To check a car's vehicle identification number or VIN, enter the 17-digit letters and numbers into a VIN identification website, such as Edmunds, the National Highway Traffic Safety Administration or the National Motor Vehicle Title Information System. The information revealed will be the buying history, service history and whether the car has even been reported in an accident.
The VIN can be found in several locations on a car: the driver-side doorjamb, under the windshield on the drivers side or located on the firewall on the engine.
Of the 17 letters and numbers that make up the VIN, the first three represent the World Manufacturer Identifier.
The first digit represents the country where the car was manufactured, whether in the United States or a foreign country. Each country has a specific letter assigned to it, such as the U.S. is always a 1, 4 or 5.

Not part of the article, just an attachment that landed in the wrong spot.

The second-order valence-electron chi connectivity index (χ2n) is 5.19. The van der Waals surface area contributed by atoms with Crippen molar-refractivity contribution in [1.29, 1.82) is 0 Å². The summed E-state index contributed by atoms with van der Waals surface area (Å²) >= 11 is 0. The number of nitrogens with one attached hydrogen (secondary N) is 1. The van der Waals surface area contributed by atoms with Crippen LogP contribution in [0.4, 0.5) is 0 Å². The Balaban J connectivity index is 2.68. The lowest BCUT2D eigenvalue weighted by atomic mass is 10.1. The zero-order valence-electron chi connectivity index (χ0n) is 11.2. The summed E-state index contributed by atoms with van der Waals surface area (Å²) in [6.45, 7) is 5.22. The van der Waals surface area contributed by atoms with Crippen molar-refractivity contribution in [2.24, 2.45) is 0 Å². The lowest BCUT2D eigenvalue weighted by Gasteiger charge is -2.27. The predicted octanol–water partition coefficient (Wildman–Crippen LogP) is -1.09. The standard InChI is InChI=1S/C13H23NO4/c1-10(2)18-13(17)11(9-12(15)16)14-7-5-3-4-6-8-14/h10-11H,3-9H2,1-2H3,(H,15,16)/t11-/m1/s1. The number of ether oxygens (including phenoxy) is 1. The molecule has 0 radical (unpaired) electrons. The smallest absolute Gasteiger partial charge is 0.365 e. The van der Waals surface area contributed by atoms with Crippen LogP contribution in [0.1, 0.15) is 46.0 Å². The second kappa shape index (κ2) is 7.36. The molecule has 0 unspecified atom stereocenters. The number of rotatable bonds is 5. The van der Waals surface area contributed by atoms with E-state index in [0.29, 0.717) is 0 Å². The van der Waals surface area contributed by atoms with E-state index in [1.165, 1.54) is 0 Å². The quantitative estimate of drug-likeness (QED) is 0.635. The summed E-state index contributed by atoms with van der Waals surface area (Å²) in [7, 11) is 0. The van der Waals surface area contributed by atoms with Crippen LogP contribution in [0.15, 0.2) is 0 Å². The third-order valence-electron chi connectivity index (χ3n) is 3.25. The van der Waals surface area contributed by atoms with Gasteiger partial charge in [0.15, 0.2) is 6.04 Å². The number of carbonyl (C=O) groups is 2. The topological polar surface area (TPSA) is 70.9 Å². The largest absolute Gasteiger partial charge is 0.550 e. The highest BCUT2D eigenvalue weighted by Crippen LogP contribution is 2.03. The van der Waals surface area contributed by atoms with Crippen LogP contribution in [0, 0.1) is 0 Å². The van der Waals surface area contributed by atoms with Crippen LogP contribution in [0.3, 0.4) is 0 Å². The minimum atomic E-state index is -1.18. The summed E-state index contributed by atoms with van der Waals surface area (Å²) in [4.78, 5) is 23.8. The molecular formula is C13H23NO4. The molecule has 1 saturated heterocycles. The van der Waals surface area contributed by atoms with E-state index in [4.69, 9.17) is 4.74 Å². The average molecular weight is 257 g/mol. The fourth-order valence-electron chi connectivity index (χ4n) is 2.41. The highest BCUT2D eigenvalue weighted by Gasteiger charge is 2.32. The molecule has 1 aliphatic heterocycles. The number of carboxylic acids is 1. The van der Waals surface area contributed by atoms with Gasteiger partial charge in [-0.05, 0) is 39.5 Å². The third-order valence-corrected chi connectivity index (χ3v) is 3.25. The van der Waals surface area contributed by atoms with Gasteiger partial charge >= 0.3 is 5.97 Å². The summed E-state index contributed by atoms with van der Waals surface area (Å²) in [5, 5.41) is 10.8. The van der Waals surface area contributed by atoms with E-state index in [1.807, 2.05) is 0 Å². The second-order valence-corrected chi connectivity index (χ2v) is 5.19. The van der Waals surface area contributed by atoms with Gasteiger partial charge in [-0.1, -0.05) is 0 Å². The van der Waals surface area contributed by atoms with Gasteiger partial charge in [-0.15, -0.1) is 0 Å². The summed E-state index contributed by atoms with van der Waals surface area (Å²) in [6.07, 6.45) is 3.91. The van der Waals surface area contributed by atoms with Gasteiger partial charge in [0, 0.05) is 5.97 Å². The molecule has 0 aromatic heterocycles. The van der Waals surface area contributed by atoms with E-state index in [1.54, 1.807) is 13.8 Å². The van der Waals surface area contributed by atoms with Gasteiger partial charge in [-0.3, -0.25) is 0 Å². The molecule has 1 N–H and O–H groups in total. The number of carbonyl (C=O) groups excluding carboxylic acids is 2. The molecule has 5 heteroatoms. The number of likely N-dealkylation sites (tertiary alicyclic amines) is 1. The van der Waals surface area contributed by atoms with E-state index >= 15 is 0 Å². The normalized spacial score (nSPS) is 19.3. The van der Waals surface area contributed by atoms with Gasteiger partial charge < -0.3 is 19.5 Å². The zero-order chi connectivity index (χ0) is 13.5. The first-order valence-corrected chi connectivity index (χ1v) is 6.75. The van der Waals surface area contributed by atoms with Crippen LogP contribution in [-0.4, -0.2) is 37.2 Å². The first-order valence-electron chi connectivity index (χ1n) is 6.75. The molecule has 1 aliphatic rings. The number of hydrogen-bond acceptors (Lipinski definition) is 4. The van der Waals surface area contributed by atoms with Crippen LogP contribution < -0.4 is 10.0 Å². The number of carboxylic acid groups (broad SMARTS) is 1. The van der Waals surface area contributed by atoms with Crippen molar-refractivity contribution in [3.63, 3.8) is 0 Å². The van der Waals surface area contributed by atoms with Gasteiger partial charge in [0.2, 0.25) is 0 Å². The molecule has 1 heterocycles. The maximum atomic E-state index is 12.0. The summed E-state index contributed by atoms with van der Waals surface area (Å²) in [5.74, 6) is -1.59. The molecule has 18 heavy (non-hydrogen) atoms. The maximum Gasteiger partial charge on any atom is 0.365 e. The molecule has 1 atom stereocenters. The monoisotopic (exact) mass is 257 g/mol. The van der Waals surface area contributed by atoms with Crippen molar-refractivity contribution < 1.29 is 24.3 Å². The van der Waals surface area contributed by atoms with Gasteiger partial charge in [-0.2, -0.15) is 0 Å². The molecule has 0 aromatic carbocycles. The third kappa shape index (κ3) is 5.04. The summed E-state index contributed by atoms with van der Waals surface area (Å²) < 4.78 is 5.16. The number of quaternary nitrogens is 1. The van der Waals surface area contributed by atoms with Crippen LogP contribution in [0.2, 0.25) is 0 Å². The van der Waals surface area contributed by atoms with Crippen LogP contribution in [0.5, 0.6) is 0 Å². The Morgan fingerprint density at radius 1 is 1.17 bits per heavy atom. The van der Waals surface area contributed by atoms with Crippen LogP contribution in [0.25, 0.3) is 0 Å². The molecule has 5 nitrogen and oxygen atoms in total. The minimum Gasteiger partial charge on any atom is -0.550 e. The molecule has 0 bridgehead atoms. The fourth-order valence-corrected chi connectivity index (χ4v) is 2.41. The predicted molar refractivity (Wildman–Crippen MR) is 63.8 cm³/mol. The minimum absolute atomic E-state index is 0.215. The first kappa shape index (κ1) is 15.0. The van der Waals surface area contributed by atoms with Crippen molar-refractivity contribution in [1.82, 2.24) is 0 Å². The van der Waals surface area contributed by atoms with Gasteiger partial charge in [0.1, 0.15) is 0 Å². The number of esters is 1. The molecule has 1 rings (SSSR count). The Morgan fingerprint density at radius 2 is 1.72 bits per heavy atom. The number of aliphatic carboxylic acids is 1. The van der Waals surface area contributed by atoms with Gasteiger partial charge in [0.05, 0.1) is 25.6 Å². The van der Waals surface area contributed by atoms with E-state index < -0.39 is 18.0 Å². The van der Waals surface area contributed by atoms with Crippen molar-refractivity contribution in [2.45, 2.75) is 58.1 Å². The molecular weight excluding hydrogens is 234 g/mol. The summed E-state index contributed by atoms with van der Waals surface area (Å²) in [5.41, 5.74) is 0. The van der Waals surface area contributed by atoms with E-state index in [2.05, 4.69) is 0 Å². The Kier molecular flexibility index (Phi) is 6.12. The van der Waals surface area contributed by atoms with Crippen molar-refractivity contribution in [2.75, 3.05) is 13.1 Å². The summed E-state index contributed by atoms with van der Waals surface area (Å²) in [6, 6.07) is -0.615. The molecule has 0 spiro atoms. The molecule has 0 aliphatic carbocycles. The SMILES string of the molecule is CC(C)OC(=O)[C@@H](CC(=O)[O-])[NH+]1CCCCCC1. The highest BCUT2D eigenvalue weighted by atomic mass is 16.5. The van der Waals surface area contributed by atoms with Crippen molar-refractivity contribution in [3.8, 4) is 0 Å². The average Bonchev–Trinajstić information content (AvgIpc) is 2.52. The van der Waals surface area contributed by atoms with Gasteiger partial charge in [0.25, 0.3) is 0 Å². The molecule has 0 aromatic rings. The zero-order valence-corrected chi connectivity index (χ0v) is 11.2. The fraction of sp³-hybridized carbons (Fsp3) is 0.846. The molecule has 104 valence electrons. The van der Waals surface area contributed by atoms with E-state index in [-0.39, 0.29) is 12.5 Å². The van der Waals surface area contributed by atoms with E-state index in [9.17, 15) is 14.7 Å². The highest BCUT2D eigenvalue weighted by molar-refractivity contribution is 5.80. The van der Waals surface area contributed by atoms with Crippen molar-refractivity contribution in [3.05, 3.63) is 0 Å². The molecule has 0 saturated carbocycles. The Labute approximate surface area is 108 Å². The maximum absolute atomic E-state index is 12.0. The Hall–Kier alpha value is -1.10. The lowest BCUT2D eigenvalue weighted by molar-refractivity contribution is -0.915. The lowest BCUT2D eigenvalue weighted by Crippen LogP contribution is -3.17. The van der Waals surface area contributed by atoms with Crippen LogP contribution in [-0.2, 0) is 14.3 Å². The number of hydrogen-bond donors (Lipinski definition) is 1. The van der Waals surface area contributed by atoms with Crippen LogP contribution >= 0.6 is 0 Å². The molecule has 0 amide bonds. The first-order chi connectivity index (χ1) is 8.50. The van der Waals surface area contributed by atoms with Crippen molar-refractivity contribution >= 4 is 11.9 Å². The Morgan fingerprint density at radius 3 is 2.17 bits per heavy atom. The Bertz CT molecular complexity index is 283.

The second position identifies the manufacturer. It can be the same letter as the company that made it, such as "F" for Ford.
The third digit is part of the identification combined with the first two. It tells the buyer the type of car, such as a 1 may be a regular passenger car or C may stand for a truck.